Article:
Postal Updates

USPS revenues decline during first half of 2017; package mail income up 11 percent

May 11, 2017, 8 AM
Thus far in 2017, United States Postal Service revenues total $36.5 billion, a decline from $37.1 billion in the first half of fiscal 2016. On the positive side, revenue from package mail deliveries showed a robust 11.1 percent gain in the first half of f

Washington Postal Scene — By Bill McAllister

By some measures, the United States Postal Service suffered a bad quarter ending March 31.

Controllable income of $12 million in the second quarter left the USPS with a $533 million profit in controllable income for the first half of the year, compared to $1.8 billion in the same period last year.

The Postal Service generated $576 million in controllable income through the first half of fiscal 2016.

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Controllable income is a term the Postal Service likes to use because it reflects charges that postal management can control.

Many of the numbers in the May 10 report showed declines for the first half of the 2017 fiscal year.

First-class, single-piece mail fell 6 percent, presorted bulk mail sagged 2.7 percent, and advertising, or marketing, mail dropped 1 percent.

Only packages showed an uptick, gaining 11.1 percent in the first half of fiscal 2017.

Overall, revenues dropped to $36.5 billion from $37.1 billion in the first half of fiscal 2016, a decline officials blamed on lower mail volumes and the end of an emergency postage rate increase.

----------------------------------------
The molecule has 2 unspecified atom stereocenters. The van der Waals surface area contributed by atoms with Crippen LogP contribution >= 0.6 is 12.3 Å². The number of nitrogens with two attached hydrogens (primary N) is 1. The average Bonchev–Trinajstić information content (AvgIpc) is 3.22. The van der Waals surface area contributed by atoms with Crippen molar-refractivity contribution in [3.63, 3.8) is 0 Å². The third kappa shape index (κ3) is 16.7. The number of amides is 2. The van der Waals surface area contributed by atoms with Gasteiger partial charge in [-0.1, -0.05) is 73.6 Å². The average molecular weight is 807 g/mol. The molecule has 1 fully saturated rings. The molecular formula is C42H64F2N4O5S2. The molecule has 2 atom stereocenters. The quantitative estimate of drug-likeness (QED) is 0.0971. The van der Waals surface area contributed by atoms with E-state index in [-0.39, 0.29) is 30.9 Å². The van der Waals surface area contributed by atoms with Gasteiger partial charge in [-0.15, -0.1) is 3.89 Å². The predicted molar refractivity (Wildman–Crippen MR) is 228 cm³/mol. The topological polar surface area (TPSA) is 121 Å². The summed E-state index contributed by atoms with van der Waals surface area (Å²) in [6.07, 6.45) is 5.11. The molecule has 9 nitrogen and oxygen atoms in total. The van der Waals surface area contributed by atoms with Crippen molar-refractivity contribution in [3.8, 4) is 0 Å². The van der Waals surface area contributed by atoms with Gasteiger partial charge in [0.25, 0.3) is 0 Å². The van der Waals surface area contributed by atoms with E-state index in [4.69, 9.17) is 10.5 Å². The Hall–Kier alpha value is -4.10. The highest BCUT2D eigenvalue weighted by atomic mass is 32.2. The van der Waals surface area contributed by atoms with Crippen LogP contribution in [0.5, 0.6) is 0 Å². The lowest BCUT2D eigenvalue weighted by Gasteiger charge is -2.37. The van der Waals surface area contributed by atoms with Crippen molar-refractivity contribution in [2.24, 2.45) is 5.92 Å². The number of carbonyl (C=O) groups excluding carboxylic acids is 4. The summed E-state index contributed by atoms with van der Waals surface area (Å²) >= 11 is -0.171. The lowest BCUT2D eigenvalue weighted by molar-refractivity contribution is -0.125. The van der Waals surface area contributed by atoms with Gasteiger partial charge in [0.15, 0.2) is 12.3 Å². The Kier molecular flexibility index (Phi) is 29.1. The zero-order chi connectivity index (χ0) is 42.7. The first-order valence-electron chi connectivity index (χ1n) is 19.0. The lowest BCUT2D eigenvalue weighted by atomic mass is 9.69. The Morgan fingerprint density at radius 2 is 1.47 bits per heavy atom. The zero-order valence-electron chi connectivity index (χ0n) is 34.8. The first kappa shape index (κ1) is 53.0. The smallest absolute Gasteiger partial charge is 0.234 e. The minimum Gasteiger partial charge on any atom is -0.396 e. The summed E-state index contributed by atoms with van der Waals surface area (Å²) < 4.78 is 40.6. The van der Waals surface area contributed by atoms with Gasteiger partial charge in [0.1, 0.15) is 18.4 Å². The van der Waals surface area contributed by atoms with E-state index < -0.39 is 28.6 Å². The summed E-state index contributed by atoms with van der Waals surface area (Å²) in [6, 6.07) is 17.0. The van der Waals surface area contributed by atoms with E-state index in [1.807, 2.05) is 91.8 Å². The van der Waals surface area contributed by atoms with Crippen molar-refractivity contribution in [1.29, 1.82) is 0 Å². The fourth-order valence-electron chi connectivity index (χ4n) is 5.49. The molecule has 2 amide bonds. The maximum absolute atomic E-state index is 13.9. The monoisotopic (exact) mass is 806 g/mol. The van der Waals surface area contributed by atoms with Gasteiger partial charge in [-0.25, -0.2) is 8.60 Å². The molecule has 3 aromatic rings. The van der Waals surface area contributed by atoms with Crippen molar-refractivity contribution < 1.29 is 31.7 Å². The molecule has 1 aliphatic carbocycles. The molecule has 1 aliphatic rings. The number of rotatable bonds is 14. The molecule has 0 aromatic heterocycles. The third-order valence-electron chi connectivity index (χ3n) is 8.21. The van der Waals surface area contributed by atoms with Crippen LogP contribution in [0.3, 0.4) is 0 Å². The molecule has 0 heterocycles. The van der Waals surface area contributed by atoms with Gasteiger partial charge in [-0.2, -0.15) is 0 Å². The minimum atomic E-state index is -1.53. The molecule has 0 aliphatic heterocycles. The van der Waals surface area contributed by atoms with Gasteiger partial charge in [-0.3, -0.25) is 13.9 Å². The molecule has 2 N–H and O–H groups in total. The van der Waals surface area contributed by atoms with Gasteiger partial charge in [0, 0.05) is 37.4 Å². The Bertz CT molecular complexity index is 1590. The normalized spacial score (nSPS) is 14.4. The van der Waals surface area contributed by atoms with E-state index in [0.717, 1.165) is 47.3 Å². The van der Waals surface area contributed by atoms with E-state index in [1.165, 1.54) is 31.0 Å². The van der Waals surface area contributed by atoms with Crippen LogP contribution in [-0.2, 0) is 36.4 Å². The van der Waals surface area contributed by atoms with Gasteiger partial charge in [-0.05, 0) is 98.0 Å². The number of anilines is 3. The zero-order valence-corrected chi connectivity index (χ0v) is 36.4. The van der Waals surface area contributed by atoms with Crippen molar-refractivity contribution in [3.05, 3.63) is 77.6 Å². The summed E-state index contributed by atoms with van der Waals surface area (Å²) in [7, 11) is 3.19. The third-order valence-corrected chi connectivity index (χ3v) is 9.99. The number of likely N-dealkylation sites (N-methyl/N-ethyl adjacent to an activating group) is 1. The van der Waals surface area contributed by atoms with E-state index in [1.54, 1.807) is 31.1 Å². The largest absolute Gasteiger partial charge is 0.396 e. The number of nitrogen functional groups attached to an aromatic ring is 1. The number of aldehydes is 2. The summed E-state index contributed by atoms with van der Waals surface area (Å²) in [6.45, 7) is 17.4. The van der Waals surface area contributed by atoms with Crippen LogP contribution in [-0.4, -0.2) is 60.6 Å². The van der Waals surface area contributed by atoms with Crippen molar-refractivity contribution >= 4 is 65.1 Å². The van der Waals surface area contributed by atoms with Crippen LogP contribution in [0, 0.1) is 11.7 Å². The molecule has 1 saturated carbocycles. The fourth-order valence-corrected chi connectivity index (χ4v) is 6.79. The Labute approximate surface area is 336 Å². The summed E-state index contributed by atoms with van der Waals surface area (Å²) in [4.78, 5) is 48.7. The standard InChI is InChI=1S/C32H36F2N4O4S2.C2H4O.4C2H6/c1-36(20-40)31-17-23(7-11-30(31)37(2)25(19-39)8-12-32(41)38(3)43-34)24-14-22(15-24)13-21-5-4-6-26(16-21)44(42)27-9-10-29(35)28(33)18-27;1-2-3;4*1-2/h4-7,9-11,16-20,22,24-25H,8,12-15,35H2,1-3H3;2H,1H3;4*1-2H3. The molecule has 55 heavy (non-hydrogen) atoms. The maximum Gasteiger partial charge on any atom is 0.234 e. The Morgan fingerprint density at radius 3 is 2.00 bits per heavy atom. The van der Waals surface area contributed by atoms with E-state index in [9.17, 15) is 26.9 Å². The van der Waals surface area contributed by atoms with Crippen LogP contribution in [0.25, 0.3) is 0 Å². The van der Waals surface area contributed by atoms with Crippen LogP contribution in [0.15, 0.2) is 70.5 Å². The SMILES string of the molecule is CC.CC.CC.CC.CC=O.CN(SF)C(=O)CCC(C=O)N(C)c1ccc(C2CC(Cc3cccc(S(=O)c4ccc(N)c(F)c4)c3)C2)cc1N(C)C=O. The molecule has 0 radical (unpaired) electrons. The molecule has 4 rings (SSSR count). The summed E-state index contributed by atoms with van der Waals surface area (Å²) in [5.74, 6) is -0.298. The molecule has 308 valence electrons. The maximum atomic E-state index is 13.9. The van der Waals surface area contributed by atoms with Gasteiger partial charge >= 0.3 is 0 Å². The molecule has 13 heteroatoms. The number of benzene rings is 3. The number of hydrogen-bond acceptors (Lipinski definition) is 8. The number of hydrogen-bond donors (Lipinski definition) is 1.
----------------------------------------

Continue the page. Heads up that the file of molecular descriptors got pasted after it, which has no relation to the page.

When non-controllable costs are added, the Postal Service’s bottom line showed an $877 million profit for the first half of fiscal 2017, compared to a $1.7 billion loss a year ago.

Postal management complained in a news release that “even with continued achievements in improving operational efficiency and revenue, the Postal Service cannot overcome systemic financial imbalances caused by legal and other constraints.”

Postmaster General Megan J. Brennan again called for passage of legislation to give financial relief to the USPS and new rate change rules that would give it more freedom to raise stamp prices.

The Lexington Institute, a conservative-leaning think tank, attacked Brennan’s strategy in a release issued a day before the new financial numbers were announced.

“Absent the right details, granting the Postal Service the increased flexibility for pricing that its leaders have sought from Congress could escalate these losses,” it said.